Jess Phillips, 39, has been Labour MP for Birmingham Yardley since 2015 and is an outspoken crusader for women’s rights. She is married to a former lift engineer and they have two sons. Her new book, Everything You Really Need to Know About Politics: My Life As an MP, is a robustly autobiographical, entertaining attempt to demystify life in Westminster. Her mission is to enlighten the indifferent about what she does for a living, and why politics matter.

Have you always been outspoken? I bet you were a handful as a child – what did you protest about?
My parents had two older teenagers, so I flew under their radar. I probably was a handful but was seen as a bossy madam. At primary school, I was really good mates with a young black lad called Leon Burnett. I remember vividly a teacher scolding him for something he hadn’t done. I organised a sit-down strike in the playground. I was 10. The strike didn’t work, I got into trouble and had to stand with my face to the wall.

How did your sense of injustice develop?
I was given a sense of injustice from the day I was born. My grandparents set up the independent Labour party in Birmingham. My grandad was a flag-waving activist. I was born, in 1981, to socialist parents who worked in the public sector. Mrs Thatcher was in power and we’d go on rallies, marches and take part in picket lines from before I can remember. It’s not only the sense of injustice that matters, it’s the feeling that it’s your responsibility to get up and do something about it.

You’ve said on record that you’re fuelled by anger most of the time…
Anger keeps me going. It inspires me – I enjoy feeling angry.

But is your sense of humour also useful in politics – would you describe it as a weapon or a hazard?
Humour is a weapon, and it’s rare in politics. People will laugh at any old crap in the chamber. They’re laughing out of loyalty – it’s cringeworthy. For me, being able to laugh at things is my single greatest gift – more than being able to express righteous indignation.

You say “politics is personal”. Do you have any other motto to drive yourself on when the going gets tough? I know you have suffered online aggression… how do you cope?
I tell myself [that] giving up doesn’t make the world a better place. If I get a death threat and feel I can’t cope with it any more… not fighting does not make the death threat go away. But I also try to focus on outcome. If I’m going to fight back, take the piss, highlight the abuse, talk about it publicly, it has to be to give other people strength.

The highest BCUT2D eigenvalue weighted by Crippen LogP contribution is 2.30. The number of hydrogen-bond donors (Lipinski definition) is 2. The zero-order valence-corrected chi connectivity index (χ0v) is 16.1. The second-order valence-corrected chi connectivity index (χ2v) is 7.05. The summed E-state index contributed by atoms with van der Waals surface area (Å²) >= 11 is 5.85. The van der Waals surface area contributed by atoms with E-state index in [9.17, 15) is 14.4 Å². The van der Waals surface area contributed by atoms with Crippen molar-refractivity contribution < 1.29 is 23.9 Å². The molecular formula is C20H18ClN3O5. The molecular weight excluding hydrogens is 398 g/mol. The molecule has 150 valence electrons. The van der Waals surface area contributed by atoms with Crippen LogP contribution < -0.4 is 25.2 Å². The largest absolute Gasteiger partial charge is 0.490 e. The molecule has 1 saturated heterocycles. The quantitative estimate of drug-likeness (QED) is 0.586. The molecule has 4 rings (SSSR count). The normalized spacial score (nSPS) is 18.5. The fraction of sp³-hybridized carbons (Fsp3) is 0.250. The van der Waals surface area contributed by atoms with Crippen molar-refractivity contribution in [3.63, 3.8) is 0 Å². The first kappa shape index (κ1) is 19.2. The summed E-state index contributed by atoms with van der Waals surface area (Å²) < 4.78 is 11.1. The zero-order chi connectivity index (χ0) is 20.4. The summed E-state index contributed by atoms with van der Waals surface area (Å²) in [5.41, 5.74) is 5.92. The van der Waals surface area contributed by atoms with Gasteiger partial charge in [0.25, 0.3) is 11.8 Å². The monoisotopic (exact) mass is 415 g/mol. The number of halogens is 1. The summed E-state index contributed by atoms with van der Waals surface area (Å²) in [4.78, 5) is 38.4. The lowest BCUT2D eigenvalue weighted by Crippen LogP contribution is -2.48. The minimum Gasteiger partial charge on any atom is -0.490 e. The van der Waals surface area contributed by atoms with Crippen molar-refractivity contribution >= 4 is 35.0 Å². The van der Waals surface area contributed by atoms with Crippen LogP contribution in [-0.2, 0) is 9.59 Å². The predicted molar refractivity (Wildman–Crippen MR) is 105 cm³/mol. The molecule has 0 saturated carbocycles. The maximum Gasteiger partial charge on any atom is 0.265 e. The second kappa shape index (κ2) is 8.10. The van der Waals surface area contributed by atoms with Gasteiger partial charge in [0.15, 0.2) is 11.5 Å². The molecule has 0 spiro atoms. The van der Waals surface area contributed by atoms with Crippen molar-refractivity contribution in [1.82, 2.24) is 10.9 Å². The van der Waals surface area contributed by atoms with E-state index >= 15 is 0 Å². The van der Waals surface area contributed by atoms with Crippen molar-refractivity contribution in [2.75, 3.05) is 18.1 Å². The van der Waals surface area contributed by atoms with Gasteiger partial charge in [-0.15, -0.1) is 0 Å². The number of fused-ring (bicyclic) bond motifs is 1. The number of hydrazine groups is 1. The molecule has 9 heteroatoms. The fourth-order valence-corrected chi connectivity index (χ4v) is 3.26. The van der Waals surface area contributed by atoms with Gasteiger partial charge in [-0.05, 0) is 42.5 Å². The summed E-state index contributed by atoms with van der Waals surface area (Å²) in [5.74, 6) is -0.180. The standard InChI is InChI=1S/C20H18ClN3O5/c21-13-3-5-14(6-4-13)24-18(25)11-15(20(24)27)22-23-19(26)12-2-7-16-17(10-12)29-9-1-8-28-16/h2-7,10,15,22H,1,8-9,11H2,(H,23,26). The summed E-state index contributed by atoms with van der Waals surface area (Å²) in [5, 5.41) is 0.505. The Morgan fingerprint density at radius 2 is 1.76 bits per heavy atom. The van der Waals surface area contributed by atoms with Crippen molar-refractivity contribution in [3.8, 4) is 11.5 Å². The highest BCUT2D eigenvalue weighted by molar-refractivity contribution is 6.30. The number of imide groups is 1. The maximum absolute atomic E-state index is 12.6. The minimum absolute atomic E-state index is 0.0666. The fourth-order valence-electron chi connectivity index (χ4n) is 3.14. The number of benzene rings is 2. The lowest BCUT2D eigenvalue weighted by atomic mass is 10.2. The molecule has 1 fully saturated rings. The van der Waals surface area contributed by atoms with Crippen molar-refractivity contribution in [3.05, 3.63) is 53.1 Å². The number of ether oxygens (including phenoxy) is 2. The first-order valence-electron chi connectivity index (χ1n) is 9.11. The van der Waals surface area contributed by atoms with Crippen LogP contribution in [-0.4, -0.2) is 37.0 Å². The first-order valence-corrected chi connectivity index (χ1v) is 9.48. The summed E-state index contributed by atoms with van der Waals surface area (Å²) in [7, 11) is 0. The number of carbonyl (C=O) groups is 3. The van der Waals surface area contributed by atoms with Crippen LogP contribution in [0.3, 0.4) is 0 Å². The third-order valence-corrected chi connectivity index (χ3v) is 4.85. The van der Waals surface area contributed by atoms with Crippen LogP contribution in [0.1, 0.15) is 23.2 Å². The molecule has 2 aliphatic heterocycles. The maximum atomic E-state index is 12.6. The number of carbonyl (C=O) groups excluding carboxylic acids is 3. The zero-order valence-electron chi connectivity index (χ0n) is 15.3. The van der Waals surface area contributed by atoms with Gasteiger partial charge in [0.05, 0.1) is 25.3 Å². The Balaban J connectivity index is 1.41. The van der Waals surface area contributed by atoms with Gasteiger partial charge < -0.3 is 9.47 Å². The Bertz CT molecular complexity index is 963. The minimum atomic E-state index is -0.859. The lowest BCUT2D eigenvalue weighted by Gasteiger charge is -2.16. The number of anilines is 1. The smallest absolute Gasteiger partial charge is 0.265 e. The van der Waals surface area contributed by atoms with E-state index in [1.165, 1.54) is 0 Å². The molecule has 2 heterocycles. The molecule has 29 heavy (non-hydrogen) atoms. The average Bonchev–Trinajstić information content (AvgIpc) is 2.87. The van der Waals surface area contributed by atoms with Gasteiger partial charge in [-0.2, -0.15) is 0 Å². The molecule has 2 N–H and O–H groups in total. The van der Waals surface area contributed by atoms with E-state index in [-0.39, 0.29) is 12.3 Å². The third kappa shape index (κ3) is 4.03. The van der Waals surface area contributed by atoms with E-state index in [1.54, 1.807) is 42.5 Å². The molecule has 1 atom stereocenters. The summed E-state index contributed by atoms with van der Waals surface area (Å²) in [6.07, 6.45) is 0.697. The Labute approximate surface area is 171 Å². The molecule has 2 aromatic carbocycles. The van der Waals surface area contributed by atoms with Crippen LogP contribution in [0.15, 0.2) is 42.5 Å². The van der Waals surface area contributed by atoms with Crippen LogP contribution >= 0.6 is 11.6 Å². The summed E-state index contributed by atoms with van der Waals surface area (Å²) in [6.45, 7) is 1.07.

Have you ever suffered self-doubt?
All the time! Literally, every single day. When in front of a group of young people, I have to steel myself to tell them I have got my job because I’m the best person to do it. I have to say these words, but they stick in my throat. I was raised by stern, working-class women who thought the worst thing you could do was have a bob on yourself. They wanted me to be confident but never showy. I’ve totally failed them.

You dedicate the book to your brother – a recovered heroin addict and now a graduate with a first-class degree in political science. Is he also MP material?
He’d make a brilliant MP now, but I’m not entirely sure he has the constitution for the stress of it… He’d take it all personally, in a way I don’t.

Sarah Everard’s death has brought the issue of women’s safety into new focus. Have you ever felt nervous of walking alone on the streets? What needs to happen to make women feel safer?
I have felt nervous. When I was a kid, I had people trying to get me in their car. As a teenager, I’ve had people flashing me, masturbating in front of me in the street. I’ve felt unsafe. I’ve asked my friends to text me to make sure I’m all right. We have trackers on each other’s phones when we’re out. What’s needed is a fundamental political priority to be made of violence against women, not just a fleeting, tick-box add-on.

In your book, you write: “People who you know, like and respect are perpetrators of domestic and sexual abuse.” What is it you want to change?
To have a genuine culture shift, because we’ve created a tolerance level for which women pay the price.

Phillips protesting for action on gender inequality with Shola Mos-Shogbamimu (centre) in Parliament Square in June. Photograph: Dominic Lipinski/PA

How is Labour to restore its fortunes?
It has to do it with confidence. We need to stop diagnosing the problem and start to talk about the future. It can only be done with hope and good humour.

Turning from politics to reading… what’s the last great book you read?
Nora Ephron’s I Feel Bad About My Neck: And Other Thoughts on Being a Woman. I absolutely loved it…

And which book is on your bedside table now?
I read every night to help me sleep. It’s the only way I can relax. At the moment, it’s the new Mhairi McFarlane – Last Night. Because I lead a life where difficult things happen, I like to read something funny and romantic – if I’ve spent my day thinking about enslaved women, it’s good to read about women in their 30s, finding love. But why is it they always work in ad agencies?

Which classic novel are you most ashamed not to have read?
George Orwell’s Nineteen Eighty-Four.

Which book would you give to a young person?
I recently took one of my constituents to her first AA meeting, after bumping into her in the street and finding that she was very unwell. I gave her Glorious Rock Bottom by Bryony Gordon. And I’ve given Caitlin Moran’s books to lots of young women. But what I think everyone in the whole world should read are the first three Adrian Mole books by Sue Townsend.

Everything You Really Need to Know About Politics: My Life As an MP is published by Simon & Schuster (£16.99). To support the Guardian and Observer order your copy at Delivery charges may apply

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